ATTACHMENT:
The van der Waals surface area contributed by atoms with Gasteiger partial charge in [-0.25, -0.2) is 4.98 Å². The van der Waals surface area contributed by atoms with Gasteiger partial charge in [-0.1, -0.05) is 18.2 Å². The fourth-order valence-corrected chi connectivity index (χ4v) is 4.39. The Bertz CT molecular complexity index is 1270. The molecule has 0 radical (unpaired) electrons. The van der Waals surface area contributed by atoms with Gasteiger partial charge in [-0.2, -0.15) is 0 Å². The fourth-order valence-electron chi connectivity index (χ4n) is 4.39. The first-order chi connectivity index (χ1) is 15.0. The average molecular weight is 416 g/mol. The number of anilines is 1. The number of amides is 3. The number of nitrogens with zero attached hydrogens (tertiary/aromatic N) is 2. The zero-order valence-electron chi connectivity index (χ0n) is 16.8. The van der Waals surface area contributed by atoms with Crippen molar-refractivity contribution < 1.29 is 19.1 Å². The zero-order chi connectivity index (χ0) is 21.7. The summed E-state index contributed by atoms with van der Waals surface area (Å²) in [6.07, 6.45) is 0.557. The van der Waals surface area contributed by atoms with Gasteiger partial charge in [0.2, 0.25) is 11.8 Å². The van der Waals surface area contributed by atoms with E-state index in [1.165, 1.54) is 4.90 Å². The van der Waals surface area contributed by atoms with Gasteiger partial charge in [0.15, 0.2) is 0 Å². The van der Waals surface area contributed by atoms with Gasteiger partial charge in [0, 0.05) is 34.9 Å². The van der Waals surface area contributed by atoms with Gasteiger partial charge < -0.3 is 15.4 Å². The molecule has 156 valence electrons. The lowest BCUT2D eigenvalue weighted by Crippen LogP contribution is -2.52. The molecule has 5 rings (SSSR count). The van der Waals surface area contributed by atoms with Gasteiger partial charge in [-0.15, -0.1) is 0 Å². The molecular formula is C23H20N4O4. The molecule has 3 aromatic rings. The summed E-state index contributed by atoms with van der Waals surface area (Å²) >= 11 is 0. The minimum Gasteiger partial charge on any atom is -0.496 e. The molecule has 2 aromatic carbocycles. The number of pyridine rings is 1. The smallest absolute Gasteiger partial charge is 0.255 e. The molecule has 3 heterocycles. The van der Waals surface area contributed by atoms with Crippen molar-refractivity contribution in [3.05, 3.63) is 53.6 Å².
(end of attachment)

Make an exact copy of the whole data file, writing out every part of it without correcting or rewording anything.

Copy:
The van der Waals surface area contributed by atoms with Gasteiger partial charge in [-0.25, -0.2) is 4.98 Å². The van der Waals surface area contributed by atoms with Gasteiger partial charge in [-0.1, -0.05) is 18.2 Å². The fourth-order valence-corrected chi connectivity index (χ4v) is 4.39. The Bertz CT molecular complexity index is 1270. The molecule has 0 radical (unpaired) electrons. The van der Waals surface area contributed by atoms with Gasteiger partial charge in [-0.2, -0.15) is 0 Å². The fourth-order valence-electron chi connectivity index (χ4n) is 4.39. The first-order chi connectivity index (χ1) is 15.0. The average molecular weight is 416 g/mol. The number of anilines is 1. The number of amides is 3. The number of nitrogens with zero attached hydrogens (tertiary/aromatic N) is 2. The zero-order valence-electron chi connectivity index (χ0n) is 16.8. The van der Waals surface area contributed by atoms with Crippen molar-refractivity contribution < 1.29 is 19.1 Å². The zero-order chi connectivity index (χ0) is 21.7. The summed E-state index contributed by atoms with van der Waals surface area (Å²) in [6.07, 6.45) is 0.557. The van der Waals surface area contributed by atoms with Gasteiger partial charge in [0.2, 0.25) is 11.8 Å². The van der Waals surface area contributed by atoms with E-state index in [1.165, 1.54) is 4.90 Å². The van der Waals surface area contributed by atoms with Gasteiger partial charge in [0.15, 0.2) is 0 Å². The van der Waals surface area contributed by atoms with Gasteiger partial charge in [0, 0.05) is 34.9 Å². The van der Waals surface area contributed by atoms with Gasteiger partial charge < -0.3 is 15.4 Å². The molecule has 156 valence electrons. The lowest BCUT2D eigenvalue weighted by Crippen LogP contribution is -2.52. The molecule has 5 rings (SSSR count). The van der Waals surface area contributed by atoms with Gasteiger partial charge in [-0.15, -0.1) is 0 Å². The molecular formula is C23H20N4O4. The molecule has 3 aromatic rings. The summed E-state index contributed by atoms with van der Waals surface area (Å²) >= 11 is 0. The minimum Gasteiger partial charge on any atom is -0.496 e. The molecule has 2 aromatic carbocycles. The number of pyridine rings is 1. The smallest absolute Gasteiger partial charge is 0.255 e. The molecule has 3 heterocycles. The van der Waals surface area contributed by atoms with Crippen molar-refractivity contribution in [3.05, 3.63) is 53.6 Å².